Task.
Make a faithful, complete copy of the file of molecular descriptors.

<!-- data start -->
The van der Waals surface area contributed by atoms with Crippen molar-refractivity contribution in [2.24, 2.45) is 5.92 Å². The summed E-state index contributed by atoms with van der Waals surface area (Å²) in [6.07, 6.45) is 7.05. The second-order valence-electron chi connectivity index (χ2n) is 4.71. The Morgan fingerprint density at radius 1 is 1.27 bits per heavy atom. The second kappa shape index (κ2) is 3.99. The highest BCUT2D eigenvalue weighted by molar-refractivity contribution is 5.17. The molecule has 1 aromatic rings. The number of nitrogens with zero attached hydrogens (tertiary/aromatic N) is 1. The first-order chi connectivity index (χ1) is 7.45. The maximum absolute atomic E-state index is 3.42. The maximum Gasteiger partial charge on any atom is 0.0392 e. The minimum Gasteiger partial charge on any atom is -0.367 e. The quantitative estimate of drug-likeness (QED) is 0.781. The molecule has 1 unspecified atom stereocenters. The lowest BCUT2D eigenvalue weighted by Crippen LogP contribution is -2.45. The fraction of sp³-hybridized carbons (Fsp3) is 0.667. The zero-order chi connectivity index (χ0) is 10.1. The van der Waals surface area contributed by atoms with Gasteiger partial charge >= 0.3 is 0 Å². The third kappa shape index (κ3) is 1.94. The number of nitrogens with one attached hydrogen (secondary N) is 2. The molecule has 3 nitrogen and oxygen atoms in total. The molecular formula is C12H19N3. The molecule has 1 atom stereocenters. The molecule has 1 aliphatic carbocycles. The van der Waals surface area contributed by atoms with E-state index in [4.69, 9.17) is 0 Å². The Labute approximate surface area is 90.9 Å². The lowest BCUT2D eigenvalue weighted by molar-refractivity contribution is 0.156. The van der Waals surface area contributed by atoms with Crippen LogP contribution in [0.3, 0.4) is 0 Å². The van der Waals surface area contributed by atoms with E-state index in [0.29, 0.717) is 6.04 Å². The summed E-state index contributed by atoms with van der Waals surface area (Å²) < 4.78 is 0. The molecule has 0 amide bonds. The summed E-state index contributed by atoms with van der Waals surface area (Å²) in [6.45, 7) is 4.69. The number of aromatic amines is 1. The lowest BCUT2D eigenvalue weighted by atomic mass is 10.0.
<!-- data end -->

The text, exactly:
The van der Waals surface area contributed by atoms with Crippen molar-refractivity contribution in [2.24, 2.45) is 5.92 Å². The summed E-state index contributed by atoms with van der Waals surface area (Å²) in [6.07, 6.45) is 7.05. The second-order valence-electron chi connectivity index (χ2n) is 4.71. The Morgan fingerprint density at radius 1 is 1.27 bits per heavy atom. The second kappa shape index (κ2) is 3.99. The highest BCUT2D eigenvalue weighted by molar-refractivity contribution is 5.17. The molecule has 1 aromatic rings. The number of nitrogens with zero attached hydrogens (tertiary/aromatic N) is 1. The first-order chi connectivity index (χ1) is 7.45. The maximum absolute atomic E-state index is 3.42. The maximum Gasteiger partial charge on any atom is 0.0392 e. The minimum Gasteiger partial charge on any atom is -0.367 e. The quantitative estimate of drug-likeness (QED) is 0.781. The molecule has 1 unspecified atom stereocenters. The lowest BCUT2D eigenvalue weighted by Crippen LogP contribution is -2.45. The fraction of sp³-hybridized carbons (Fsp3) is 0.667. The zero-order chi connectivity index (χ0) is 10.1. The van der Waals surface area contributed by atoms with Gasteiger partial charge >= 0.3 is 0 Å². The third kappa shape index (κ3) is 1.94. The number of nitrogens with one attached hydrogen (secondary N) is 2. The molecule has 3 nitrogen and oxygen atoms in total. The molecular formula is C12H19N3. The molecule has 1 atom stereocenters. The molecule has 1 aliphatic carbocycles. The van der Waals surface area contributed by atoms with E-state index in [4.69, 9.17) is 0 Å². The Labute approximate surface area is 90.9 Å². The lowest BCUT2D eigenvalue weighted by molar-refractivity contribution is 0.156. The van der Waals surface area contributed by atoms with Crippen LogP contribution in [0.3, 0.4) is 0 Å². The van der Waals surface area contributed by atoms with E-state index in [0.29, 0.717) is 6.04 Å². The summed E-state index contributed by atoms with van der Waals surface area (Å²) < 4.78 is 0. The molecule has 0 amide bonds. The summed E-state index contributed by atoms with van der Waals surface area (Å²) in [6.45, 7) is 4.69. The number of aromatic amines is 1. The lowest BCUT2D eigenvalue weighted by atomic mass is 10.0.